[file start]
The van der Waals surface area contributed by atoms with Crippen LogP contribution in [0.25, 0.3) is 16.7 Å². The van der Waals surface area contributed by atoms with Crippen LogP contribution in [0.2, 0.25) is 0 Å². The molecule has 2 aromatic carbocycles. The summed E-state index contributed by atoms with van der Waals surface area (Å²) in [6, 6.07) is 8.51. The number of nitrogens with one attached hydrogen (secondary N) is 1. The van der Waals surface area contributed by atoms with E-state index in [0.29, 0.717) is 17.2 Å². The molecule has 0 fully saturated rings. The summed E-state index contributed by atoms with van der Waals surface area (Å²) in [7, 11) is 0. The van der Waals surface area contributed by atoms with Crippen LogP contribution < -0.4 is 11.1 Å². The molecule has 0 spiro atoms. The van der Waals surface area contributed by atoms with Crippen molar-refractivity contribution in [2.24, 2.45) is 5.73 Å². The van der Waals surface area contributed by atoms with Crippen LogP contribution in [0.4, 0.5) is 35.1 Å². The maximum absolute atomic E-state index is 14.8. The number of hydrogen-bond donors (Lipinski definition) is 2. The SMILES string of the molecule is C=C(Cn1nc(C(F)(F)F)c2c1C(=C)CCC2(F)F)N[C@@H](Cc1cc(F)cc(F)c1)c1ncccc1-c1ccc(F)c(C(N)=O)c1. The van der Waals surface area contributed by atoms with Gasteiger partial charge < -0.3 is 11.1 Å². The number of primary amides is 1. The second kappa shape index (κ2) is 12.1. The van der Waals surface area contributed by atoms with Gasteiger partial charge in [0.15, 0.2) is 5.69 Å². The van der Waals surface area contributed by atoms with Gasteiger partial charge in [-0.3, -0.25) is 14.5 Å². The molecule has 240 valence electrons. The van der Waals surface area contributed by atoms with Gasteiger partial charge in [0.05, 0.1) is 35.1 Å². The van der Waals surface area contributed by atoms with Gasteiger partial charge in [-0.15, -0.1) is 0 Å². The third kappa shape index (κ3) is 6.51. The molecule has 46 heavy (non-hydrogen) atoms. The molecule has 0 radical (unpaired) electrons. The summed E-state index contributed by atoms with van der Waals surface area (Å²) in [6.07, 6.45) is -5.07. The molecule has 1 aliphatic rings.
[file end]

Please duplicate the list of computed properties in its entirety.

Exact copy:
The van der Waals surface area contributed by atoms with Crippen LogP contribution in [0.25, 0.3) is 16.7 Å². The van der Waals surface area contributed by atoms with Crippen LogP contribution in [0.2, 0.25) is 0 Å². The molecule has 2 aromatic carbocycles. The summed E-state index contributed by atoms with van der Waals surface area (Å²) in [6, 6.07) is 8.51. The number of nitrogens with one attached hydrogen (secondary N) is 1. The van der Waals surface area contributed by atoms with E-state index in [0.29, 0.717) is 17.2 Å². The molecule has 0 fully saturated rings. The summed E-state index contributed by atoms with van der Waals surface area (Å²) in [7, 11) is 0. The van der Waals surface area contributed by atoms with Crippen LogP contribution < -0.4 is 11.1 Å². The molecule has 0 spiro atoms. The van der Waals surface area contributed by atoms with Crippen molar-refractivity contribution in [2.24, 2.45) is 5.73 Å². The van der Waals surface area contributed by atoms with Crippen LogP contribution in [0.4, 0.5) is 35.1 Å². The maximum absolute atomic E-state index is 14.8. The number of hydrogen-bond donors (Lipinski definition) is 2. The SMILES string of the molecule is C=C(Cn1nc(C(F)(F)F)c2c1C(=C)CCC2(F)F)N[C@@H](Cc1cc(F)cc(F)c1)c1ncccc1-c1ccc(F)c(C(N)=O)c1. The van der Waals surface area contributed by atoms with Gasteiger partial charge < -0.3 is 11.1 Å². The number of primary amides is 1. The second kappa shape index (κ2) is 12.1. The van der Waals surface area contributed by atoms with Gasteiger partial charge in [0.15, 0.2) is 5.69 Å². The van der Waals surface area contributed by atoms with Gasteiger partial charge in [-0.3, -0.25) is 14.5 Å². The molecule has 240 valence electrons. The van der Waals surface area contributed by atoms with Gasteiger partial charge in [0.05, 0.1) is 35.1 Å². The van der Waals surface area contributed by atoms with Gasteiger partial charge in [-0.15, -0.1) is 0 Å². The third kappa shape index (κ3) is 6.51. The molecule has 46 heavy (non-hydrogen) atoms. The molecule has 0 radical (unpaired) electrons. The summed E-state index contributed by atoms with van der Waals surface area (Å²) in [6.07, 6.45) is -5.07. The molecule has 1 aliphatic rings.